I've always had a soft spot for unusual companies, and while operating barges and coastal cargo vessels may not be all that strange, it's not exactly a business sector rife with publicly-traded companies. Kirby (NYSE:KEX) has made M&A part of its DNA, and just executed another transaction - one that further consolidates the coast wise business and should improve the company's operating leverage. While Kirby is not really in value territory today, it remains a stock that value and GARP investors may want to keep on their radar.
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Another Day, Another Deal
Kirby has always been an active acquirer, and that hasn't changed this year. The company paid $116 million for Allied Transportation back in September, acquiring 20 coast wise/offshore vessels in the process.
On Tuesday, the company announced another deal - $295 million for Penn Maritime. Penn Maritime is (as the price tag would suggest) a larger company - the sixth-largest tank barge business. Penn Maritime focuses primarily on the coastal transport of "black products" - crude, asphalt and refinery feedstock. Kirby is paying almost eight times EBITDA for the company, but the transaction will drive its coast wise market share north of 30% and add another 34 vessels (18 tank barges and 16 tugboats).
Kirby will pay for this deal in a mix of cash and stock. Kirby will convey a half-million shares to Penn Maritime's owners and another $152 million of cash. While the equity value of the deal is $180 million, Kirby is also taking on Penn's $115 million of debt (hence, a total deal value of $295 million). To raise the cash, Kirby will be launching a $500 million offering of unsecured notes divided up between $150 million of 2.79% seven-year notes and $350 million of 3.34% 10-year notes. Up to $300 million of that will go towards the Penn deal, while the remaining $200 million will go the refinancing of $200 million in notes that come due in late February 2013.
SEE: Analyzing An Acquisition Announcement
Business Has Been Having Its ups and downs
Operating conditions have been mixed for Kirby. Underlying business demand seems solid, but low water levels on the Mississippi have impaired traffic.
In Kirby's third quarter, revenue fell 8% overall, with flat marine revenue. Barge ton-miles dropped 21% because of those water levels, but Kirby was able to mitigate that with strong pricing leverage (up 29%) and utilization (90 to 95%). The offshore business was still not doing great (ongoing legacy issues from the K-Sea deal) and utilization was still below 80%, but at least the offshore business generated a profit. Speaking of profits, overall profitably in the marine business has stayed solid ((margins up about 160 basis points (BPS)), due in large part to management's ability to control and contain costs.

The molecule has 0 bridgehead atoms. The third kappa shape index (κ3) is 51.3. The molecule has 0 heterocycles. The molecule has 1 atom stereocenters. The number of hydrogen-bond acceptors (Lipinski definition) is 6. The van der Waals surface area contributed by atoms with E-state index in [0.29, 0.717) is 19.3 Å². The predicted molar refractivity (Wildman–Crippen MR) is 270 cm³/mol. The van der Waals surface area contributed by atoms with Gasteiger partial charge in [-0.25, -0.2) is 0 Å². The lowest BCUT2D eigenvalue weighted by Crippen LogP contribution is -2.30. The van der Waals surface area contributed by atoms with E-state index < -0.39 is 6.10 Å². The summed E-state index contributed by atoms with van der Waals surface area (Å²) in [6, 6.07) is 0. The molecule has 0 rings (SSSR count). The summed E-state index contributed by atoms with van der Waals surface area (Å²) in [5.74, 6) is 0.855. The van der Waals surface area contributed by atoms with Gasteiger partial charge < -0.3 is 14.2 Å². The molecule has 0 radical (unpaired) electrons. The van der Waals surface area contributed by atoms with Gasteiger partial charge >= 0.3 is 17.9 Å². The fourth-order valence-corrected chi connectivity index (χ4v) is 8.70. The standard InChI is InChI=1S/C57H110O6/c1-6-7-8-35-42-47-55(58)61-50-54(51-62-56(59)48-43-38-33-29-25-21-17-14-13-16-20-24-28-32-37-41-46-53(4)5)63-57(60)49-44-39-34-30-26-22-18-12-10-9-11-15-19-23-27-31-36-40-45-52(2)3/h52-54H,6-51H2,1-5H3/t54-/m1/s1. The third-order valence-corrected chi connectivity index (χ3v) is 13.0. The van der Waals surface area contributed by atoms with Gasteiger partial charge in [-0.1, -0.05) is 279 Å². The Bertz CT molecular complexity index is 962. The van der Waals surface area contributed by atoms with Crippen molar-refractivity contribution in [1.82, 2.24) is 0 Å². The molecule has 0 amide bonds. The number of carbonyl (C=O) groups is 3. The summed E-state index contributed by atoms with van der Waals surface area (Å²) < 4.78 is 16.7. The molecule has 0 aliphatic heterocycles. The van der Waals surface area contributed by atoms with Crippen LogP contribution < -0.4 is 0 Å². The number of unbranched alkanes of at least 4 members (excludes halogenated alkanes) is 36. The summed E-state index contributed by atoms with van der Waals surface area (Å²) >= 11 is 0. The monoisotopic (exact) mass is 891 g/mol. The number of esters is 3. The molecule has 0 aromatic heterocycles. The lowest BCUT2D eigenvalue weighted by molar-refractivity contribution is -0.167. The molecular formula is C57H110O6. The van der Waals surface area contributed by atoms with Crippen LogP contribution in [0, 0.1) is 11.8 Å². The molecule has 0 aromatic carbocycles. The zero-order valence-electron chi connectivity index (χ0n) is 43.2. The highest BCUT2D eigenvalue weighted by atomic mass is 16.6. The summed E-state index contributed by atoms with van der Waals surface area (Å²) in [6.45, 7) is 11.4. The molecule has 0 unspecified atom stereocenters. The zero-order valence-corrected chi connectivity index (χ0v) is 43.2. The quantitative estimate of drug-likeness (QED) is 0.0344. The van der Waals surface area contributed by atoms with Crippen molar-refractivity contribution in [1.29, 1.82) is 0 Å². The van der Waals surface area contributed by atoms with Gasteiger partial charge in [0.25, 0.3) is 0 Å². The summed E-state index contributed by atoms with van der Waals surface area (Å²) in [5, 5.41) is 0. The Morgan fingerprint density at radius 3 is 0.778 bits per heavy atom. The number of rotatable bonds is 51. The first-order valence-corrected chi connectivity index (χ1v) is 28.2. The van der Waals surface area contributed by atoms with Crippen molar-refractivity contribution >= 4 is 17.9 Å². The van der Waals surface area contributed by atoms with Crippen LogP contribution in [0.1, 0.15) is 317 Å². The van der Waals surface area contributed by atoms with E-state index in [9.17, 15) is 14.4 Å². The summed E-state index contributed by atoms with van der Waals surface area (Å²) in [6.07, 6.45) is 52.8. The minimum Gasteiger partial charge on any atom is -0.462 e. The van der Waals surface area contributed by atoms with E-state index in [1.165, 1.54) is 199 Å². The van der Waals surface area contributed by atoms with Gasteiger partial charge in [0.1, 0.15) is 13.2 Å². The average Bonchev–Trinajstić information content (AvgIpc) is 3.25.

At the same time, the diesel engine business continues to struggle. Although profitability improved (with operating margin up 50 BPS), revenue fell 20% as energy service companies like Halliburton (NYSE:HAL) continue to see weak pressure pumping demand.
Consolidation Should Pay Long-Term Dividends, but Operating Conditions Are Tricky Right Now
I have a lot of confidence in Kirby's overall consolidation strategy, and I think it will be increasingly difficult for small players to compete in the inland barge and coastal transport markets. Likewise, I think applying Kirby's demonstrated management skill to a wider set of assets should produce value over the long-term. Moreover, companies like Exxon Mobil (NYSE:XOM) and Dow Chemical (NYSE:DOW) don't exactly have an abundance of transportation alternatives - refinery feedstocks and asphalt can't go by pipeline (and even if they could, building new pipelines isn't always a slam dunk), and barge/coastal shipment is generally cheaper than truck or rail.
That said, near-term conditions offer challenges. Water level conditions on the Mississippi are still problematic, so much so that there's pressure on the government to declare a federal emergency along the waterway. Absent rain and physical interventions (dredging, moving rocks, etc.), companies like Kirby and ADM (NYSE:ADM) that use the Mississippi are going to have a hard time moving product, and Kirby's loadings are likely to suffer.
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The Bottom Line
Unfortunately for value or GARP investors, Kirby rarely gets all that cheap. Right now, an eight times multiple on my 2013 EBITDA estimate suggests a fair value in the mid dollar range of $60. That doesn't leave much upside and eight times is a little high for the multiple anyway; worse still is the fact that there's no yield to offset that modest capital appreciation upside. While I'd be in no hurry to sell if I owned Kirby shares, I need a wider discount to fair value before I'd buy.
At the time of writing, Stephen D. Simpson did not own any shares in any company mentioned in this article.